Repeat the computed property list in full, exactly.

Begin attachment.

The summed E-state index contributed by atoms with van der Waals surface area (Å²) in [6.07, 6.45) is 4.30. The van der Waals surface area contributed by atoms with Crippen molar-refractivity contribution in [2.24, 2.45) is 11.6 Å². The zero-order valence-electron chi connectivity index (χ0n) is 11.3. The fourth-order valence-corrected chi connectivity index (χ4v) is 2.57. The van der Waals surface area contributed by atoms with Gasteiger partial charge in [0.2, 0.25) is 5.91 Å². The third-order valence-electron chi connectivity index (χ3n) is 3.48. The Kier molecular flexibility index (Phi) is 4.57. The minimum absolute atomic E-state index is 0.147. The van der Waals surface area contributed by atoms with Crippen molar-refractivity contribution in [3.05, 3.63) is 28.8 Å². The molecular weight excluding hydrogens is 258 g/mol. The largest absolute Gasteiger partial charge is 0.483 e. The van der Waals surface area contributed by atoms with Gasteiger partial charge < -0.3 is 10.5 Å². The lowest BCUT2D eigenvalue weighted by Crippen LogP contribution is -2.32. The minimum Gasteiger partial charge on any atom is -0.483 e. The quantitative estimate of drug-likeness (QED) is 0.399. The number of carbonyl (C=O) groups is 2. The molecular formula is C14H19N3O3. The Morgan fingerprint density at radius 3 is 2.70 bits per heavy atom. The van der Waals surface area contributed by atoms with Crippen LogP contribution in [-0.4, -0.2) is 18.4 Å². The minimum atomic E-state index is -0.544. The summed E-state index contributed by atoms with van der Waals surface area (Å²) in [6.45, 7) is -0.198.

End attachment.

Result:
The summed E-state index contributed by atoms with van der Waals surface area (Å²) in [6.07, 6.45) is 4.30. The van der Waals surface area contributed by atoms with Crippen molar-refractivity contribution in [2.24, 2.45) is 11.6 Å². The zero-order valence-electron chi connectivity index (χ0n) is 11.3. The fourth-order valence-corrected chi connectivity index (χ4v) is 2.57. The van der Waals surface area contributed by atoms with Gasteiger partial charge in [0.2, 0.25) is 5.91 Å². The third-order valence-electron chi connectivity index (χ3n) is 3.48. The Kier molecular flexibility index (Phi) is 4.57. The minimum absolute atomic E-state index is 0.147. The van der Waals surface area contributed by atoms with Crippen molar-refractivity contribution in [3.05, 3.63) is 28.8 Å². The molecular weight excluding hydrogens is 258 g/mol. The largest absolute Gasteiger partial charge is 0.483 e. The van der Waals surface area contributed by atoms with Gasteiger partial charge < -0.3 is 10.5 Å². The lowest BCUT2D eigenvalue weighted by Crippen LogP contribution is -2.32. The minimum Gasteiger partial charge on any atom is -0.483 e. The quantitative estimate of drug-likeness (QED) is 0.399. The number of carbonyl (C=O) groups is 2. The molecular formula is C14H19N3O3. The Morgan fingerprint density at radius 3 is 2.70 bits per heavy atom. The van der Waals surface area contributed by atoms with Crippen LogP contribution in [-0.4, -0.2) is 18.4 Å². The minimum atomic E-state index is -0.544. The summed E-state index contributed by atoms with van der Waals surface area (Å²) in [6.45, 7) is -0.198.